Working from home is quickly becoming the norm and with the freedom that comes with not being confined to an office environment, some of you are dipping your toes into the world of online business and digital products. You may be looking at the various websites on offer, and wondering which ones are the best purchases.
Not only do you have to figure out which websites are good or bad, but you also have to figure out which TYPES of businesses are worth looking at.
There are a ton of different businesses to try your hand at, but if I were to put my money on the best space to invest your time, I would choose digital products any day. Digital products are now a trillion-dollar market and growing as new ideas and niches are discovered.
The real beauty of selling digital products is that you can create something once and it can be sold over and over again. You just need a great product to start with.
What Exactly Are Digital Products?
A digital product is a product that doesn’t have any physical form that you sell online. You can’t hold an eBook in your hand, but that next bestseller swirling around in your head could be your ticket to financial freedom.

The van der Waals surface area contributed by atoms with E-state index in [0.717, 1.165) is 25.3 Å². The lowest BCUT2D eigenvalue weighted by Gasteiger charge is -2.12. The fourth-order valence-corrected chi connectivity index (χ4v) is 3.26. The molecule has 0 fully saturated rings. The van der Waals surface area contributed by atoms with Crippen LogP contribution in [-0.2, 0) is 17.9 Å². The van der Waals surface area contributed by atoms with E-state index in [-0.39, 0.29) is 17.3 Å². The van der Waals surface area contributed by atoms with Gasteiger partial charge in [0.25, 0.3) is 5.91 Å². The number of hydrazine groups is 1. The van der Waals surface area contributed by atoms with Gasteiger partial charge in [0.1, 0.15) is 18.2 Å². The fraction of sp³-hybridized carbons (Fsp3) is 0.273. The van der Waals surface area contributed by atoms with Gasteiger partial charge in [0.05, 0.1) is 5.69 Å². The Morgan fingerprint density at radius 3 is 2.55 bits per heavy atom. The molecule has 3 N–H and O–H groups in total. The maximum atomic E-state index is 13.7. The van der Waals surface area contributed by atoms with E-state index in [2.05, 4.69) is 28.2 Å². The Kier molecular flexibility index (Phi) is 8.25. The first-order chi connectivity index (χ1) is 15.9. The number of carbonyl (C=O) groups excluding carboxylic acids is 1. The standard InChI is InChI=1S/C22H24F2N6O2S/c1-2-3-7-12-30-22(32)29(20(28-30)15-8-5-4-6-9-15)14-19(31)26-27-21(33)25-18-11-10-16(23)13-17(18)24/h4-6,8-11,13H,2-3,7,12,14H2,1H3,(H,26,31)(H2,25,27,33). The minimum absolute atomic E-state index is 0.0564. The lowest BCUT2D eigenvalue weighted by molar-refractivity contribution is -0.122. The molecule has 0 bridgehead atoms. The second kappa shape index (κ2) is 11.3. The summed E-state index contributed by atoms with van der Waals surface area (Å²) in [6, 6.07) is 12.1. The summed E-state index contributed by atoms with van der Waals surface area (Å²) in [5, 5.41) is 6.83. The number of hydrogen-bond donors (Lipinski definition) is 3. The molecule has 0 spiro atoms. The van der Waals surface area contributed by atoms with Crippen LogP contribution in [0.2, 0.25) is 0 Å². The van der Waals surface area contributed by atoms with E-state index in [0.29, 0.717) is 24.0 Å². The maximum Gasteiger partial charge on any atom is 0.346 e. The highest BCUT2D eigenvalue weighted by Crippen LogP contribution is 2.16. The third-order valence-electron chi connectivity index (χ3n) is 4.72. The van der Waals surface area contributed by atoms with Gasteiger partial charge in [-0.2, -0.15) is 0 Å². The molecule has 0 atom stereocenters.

Digital products can range from products you use every day like podcasts and software to very niche products like 3D printer design files.
Often, the first thing that comes to mind when thinking about digital products is educational content. Courses are the powerhouse of digital products right now, but video tutorials, training manuals, and other learning aids also fit into this category. You can teach others how to knit, repair a car or habla Español; or help them completely transform their lives with a new way of thinking.
This also gives you a good opportunity to add digital products to an existing website, which is something we’ve done a few times at Onfolio. Read a case study we made about it here.
Another big type of digital product to consider is tools such as stock photography, presets and filters, fonts, spreadsheets, templates, plugins, and software. Anything that makes someone’s life easier can easily be packaged up and sold as a digital product.